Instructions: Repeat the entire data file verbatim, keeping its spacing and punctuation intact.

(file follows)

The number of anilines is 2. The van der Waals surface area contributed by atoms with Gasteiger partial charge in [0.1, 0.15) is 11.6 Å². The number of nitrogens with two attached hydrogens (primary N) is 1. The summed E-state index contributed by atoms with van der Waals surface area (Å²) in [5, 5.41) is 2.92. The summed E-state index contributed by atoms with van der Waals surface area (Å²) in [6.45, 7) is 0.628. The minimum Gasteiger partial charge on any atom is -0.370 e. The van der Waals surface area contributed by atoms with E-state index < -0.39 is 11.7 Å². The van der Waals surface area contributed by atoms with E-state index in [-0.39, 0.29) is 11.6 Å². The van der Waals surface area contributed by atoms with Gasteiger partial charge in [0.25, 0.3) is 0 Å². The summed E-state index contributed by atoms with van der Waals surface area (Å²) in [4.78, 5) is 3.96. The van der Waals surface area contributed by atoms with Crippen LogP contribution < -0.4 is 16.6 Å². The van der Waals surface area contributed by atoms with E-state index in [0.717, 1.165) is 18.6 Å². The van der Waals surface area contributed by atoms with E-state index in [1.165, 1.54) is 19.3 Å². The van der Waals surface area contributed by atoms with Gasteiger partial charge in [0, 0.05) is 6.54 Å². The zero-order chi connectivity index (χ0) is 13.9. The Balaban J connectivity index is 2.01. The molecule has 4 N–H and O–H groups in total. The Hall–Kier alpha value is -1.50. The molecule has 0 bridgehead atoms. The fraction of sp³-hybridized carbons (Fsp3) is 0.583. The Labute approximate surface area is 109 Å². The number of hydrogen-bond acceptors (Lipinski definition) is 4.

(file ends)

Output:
The number of anilines is 2. The van der Waals surface area contributed by atoms with Gasteiger partial charge in [0.1, 0.15) is 11.6 Å². The number of nitrogens with two attached hydrogens (primary N) is 1. The summed E-state index contributed by atoms with van der Waals surface area (Å²) in [5, 5.41) is 2.92. The summed E-state index contributed by atoms with van der Waals surface area (Å²) in [6.45, 7) is 0.628. The minimum Gasteiger partial charge on any atom is -0.370 e. The van der Waals surface area contributed by atoms with E-state index < -0.39 is 11.7 Å². The van der Waals surface area contributed by atoms with E-state index in [-0.39, 0.29) is 11.6 Å². The van der Waals surface area contributed by atoms with Gasteiger partial charge in [0.25, 0.3) is 0 Å². The summed E-state index contributed by atoms with van der Waals surface area (Å²) in [4.78, 5) is 3.96. The van der Waals surface area contributed by atoms with Crippen LogP contribution < -0.4 is 16.6 Å². The van der Waals surface area contributed by atoms with E-state index in [0.717, 1.165) is 18.6 Å². The van der Waals surface area contributed by atoms with E-state index in [1.165, 1.54) is 19.3 Å². The van der Waals surface area contributed by atoms with Gasteiger partial charge in [0, 0.05) is 6.54 Å². The zero-order chi connectivity index (χ0) is 13.9. The Balaban J connectivity index is 2.01. The molecule has 4 N–H and O–H groups in total. The Hall–Kier alpha value is -1.50. The molecule has 0 bridgehead atoms. The fraction of sp³-hybridized carbons (Fsp3) is 0.583. The Labute approximate surface area is 109 Å². The number of hydrogen-bond acceptors (Lipinski definition) is 4.